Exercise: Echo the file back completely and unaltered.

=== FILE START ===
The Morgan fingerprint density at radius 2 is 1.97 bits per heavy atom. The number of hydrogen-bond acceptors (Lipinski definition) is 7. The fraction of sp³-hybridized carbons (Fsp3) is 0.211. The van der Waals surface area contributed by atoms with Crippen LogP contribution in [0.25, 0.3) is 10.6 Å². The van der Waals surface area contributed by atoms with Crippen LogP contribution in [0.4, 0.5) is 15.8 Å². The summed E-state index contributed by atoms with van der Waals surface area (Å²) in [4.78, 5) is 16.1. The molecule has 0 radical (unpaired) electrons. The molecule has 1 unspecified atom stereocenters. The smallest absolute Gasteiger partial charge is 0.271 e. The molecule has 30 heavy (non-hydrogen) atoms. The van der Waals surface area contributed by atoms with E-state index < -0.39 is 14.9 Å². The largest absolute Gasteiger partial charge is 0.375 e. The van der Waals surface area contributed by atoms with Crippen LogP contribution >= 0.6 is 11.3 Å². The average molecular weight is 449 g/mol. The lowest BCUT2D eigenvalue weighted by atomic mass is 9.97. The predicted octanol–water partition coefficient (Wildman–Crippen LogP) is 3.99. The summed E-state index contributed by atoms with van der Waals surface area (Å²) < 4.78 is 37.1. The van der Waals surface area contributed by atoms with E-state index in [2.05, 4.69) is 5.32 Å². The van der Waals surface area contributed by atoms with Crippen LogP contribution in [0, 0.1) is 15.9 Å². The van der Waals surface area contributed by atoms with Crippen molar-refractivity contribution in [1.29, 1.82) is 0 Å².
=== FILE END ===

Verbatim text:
The Morgan fingerprint density at radius 2 is 1.97 bits per heavy atom. The number of hydrogen-bond acceptors (Lipinski definition) is 7. The fraction of sp³-hybridized carbons (Fsp3) is 0.211. The van der Waals surface area contributed by atoms with Crippen LogP contribution in [0.25, 0.3) is 10.6 Å². The van der Waals surface area contributed by atoms with Crippen LogP contribution in [0.4, 0.5) is 15.8 Å². The summed E-state index contributed by atoms with van der Waals surface area (Å²) in [4.78, 5) is 16.1. The molecule has 0 radical (unpaired) electrons. The molecule has 1 unspecified atom stereocenters. The smallest absolute Gasteiger partial charge is 0.271 e. The molecule has 30 heavy (non-hydrogen) atoms. The van der Waals surface area contributed by atoms with E-state index < -0.39 is 14.9 Å². The largest absolute Gasteiger partial charge is 0.375 e. The van der Waals surface area contributed by atoms with Crippen LogP contribution >= 0.6 is 11.3 Å². The average molecular weight is 449 g/mol. The lowest BCUT2D eigenvalue weighted by atomic mass is 9.97. The predicted octanol–water partition coefficient (Wildman–Crippen LogP) is 3.99. The summed E-state index contributed by atoms with van der Waals surface area (Å²) < 4.78 is 37.1. The van der Waals surface area contributed by atoms with E-state index in [2.05, 4.69) is 5.32 Å². The van der Waals surface area contributed by atoms with Crippen LogP contribution in [0, 0.1) is 15.9 Å². The van der Waals surface area contributed by atoms with Crippen molar-refractivity contribution in [1.29, 1.82) is 0 Å².